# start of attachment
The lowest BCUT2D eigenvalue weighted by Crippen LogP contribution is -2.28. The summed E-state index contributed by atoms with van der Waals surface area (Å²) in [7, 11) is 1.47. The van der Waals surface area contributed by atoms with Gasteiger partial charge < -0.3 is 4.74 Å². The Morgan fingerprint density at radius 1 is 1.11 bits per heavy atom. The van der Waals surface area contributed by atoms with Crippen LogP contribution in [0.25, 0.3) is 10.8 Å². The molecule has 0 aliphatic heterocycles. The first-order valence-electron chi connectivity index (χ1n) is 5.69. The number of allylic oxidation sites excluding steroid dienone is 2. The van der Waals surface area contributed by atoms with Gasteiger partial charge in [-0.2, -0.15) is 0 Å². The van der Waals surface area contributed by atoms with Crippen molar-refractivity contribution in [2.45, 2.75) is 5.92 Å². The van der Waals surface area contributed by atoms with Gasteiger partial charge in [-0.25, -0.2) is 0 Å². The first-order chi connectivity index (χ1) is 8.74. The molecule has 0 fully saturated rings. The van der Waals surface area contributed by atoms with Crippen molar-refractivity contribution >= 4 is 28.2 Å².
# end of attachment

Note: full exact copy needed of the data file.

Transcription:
The lowest BCUT2D eigenvalue weighted by Crippen LogP contribution is -2.28. The summed E-state index contributed by atoms with van der Waals surface area (Å²) in [7, 11) is 1.47. The van der Waals surface area contributed by atoms with Gasteiger partial charge < -0.3 is 4.74 Å². The Morgan fingerprint density at radius 1 is 1.11 bits per heavy atom. The van der Waals surface area contributed by atoms with Crippen LogP contribution in [0.25, 0.3) is 10.8 Å². The molecule has 0 aliphatic heterocycles. The first-order valence-electron chi connectivity index (χ1n) is 5.69. The number of allylic oxidation sites excluding steroid dienone is 2. The van der Waals surface area contributed by atoms with Gasteiger partial charge in [-0.2, -0.15) is 0 Å². The van der Waals surface area contributed by atoms with Crippen molar-refractivity contribution in [2.45, 2.75) is 5.92 Å². The van der Waals surface area contributed by atoms with Gasteiger partial charge in [-0.25, -0.2) is 0 Å². The first-order chi connectivity index (χ1) is 8.74. The molecule has 0 fully saturated rings. The van der Waals surface area contributed by atoms with Crippen molar-refractivity contribution >= 4 is 28.2 Å².